Two quick stories:
When my daughter was born, I was thrilled with this tiny, perfect person I’d brought into the world, who’d ventured out from the protection of my womb and was moving, breathing, eating, sleeping, and embarking on a life of her own. (You parents know how that feels.) When we first brought her home from the hospital, though, a completely unexpected anxiety crept over me. My nights were interrupted by more than just feedings and changings. My eyes would fly open and I’d sit upright in bed, certain that I’d rolled over on top of the baby and smothered her—even though she slept in her own crib. Or I’d have terrifying dreams of a shadowy figure that came into the house and snatched the baby. I’d wake up with my heart jack-hammering—and of course I couldn’t get back to sleep until I’d checked to make sure she was okay.
Zip forward three years, to my first day as a graduate student. I’d gotten into Brown, which was my first-choice school, and I was sitting around a seminar table with about a dozen strangers—the other members of my entering class. From the moment my acceptance letter arrived in the mail, I’d been excited about becoming an MA/PhD candidate. Now, though, looking around, I felt unsure. Everyone else looked so smart. I drummed my fingers on the table, realized how nervous it made me appear, stopped. What if we had to say something in this first class? As soon as I opened my mouth, I’d be revealed as the Single Big Mistake the admissions committee had made. My fingers were drumming again. I made myself stop doing that. But before I knew it they were drumming again, providing a steady rhythm track for the butterflies dancing around my stomach.
Two seemingly unrelated stories, if you overlooked the title of this post. But they’re both about getting nervous in the context of a new situation. Facing unknown territory, though often exhilarating, is always stressful. And when the chance to explore that unknown territory is something you’ve wanted for a long time, it can be surprising to find that you suddenly feel a bit lost and unsure of yourself. It’s like moving into a new home in a place where you’ve always wanted to live and realizing that you don’t quite recognize where you are, you don’t really know anyone here, and you’re not even sure of the route to the grocery store.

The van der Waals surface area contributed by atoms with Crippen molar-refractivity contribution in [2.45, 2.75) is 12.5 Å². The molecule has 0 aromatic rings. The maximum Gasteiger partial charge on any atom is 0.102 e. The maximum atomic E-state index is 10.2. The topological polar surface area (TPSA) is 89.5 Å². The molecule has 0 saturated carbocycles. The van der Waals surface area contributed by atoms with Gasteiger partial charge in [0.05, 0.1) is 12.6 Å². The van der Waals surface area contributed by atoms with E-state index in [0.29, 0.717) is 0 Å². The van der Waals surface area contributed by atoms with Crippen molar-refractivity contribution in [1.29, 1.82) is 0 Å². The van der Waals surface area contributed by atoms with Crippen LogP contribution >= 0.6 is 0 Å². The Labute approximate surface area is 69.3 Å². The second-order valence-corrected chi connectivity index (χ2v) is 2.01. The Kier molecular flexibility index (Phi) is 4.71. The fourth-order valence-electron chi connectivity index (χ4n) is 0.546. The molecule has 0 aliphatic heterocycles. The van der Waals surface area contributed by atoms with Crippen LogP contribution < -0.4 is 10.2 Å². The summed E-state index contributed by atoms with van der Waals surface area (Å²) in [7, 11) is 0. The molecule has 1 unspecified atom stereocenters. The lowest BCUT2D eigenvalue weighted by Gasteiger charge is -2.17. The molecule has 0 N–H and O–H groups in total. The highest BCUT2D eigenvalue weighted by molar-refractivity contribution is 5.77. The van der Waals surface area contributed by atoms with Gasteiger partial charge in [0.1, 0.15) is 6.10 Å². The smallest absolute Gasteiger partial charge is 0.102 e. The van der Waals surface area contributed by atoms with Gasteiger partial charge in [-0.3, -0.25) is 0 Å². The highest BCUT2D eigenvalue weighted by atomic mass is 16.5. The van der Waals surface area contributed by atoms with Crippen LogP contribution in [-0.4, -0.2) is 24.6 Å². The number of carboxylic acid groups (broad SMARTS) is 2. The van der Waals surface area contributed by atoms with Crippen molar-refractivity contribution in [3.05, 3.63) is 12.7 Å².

You know where this is headed, right? A little more than three weeks before Deadtown releases, I’ve surprised myself by getting nervous. I’m not complaining—not at all—but I wasn’t quite prepared for my stomach occasionally going queasy or my eyes flying open an hour before I have to get out of bed. I feel like I’m on the part of a roller-coaster ride where the car is going s-l-o-w-l-y up, up, up, my heart is pounding and my palms are sweating and it’s all bottled-up anticipation without the release of that first downward plunge.
Boy, am I ready to plunge in at last.
Of course, jitters come from letting a situation grow out of proportion. When you haven’t covered this particular ground before, it’s easy to let the situation get bigger and bigger. A few months from now, I’ll look back and wonder why I got quite so nervous. That’s why it’s helpful to remember past anxieties and that I got through them. My daughter grew up to become a smart, loving, wonderful young woman with a killer fashion sense. I loved grad school and earned the degrees I’d set out to get. (In fact, a friend later told me that I’d intimidated her on that first day because I looked so confident—even bored, the way I was drumming my fingers on the table. :))
A year from now, the jitters will probably hit again as I’m waiting for the release of Deadtown‘s sequel. I hope I’ll feel a little more confident, because the territory will be a little more familiar next time around. I’ll have ridden the roller coaster and know what’s coming. And I’ll come back and read this post to remind myself that I made it through the ride.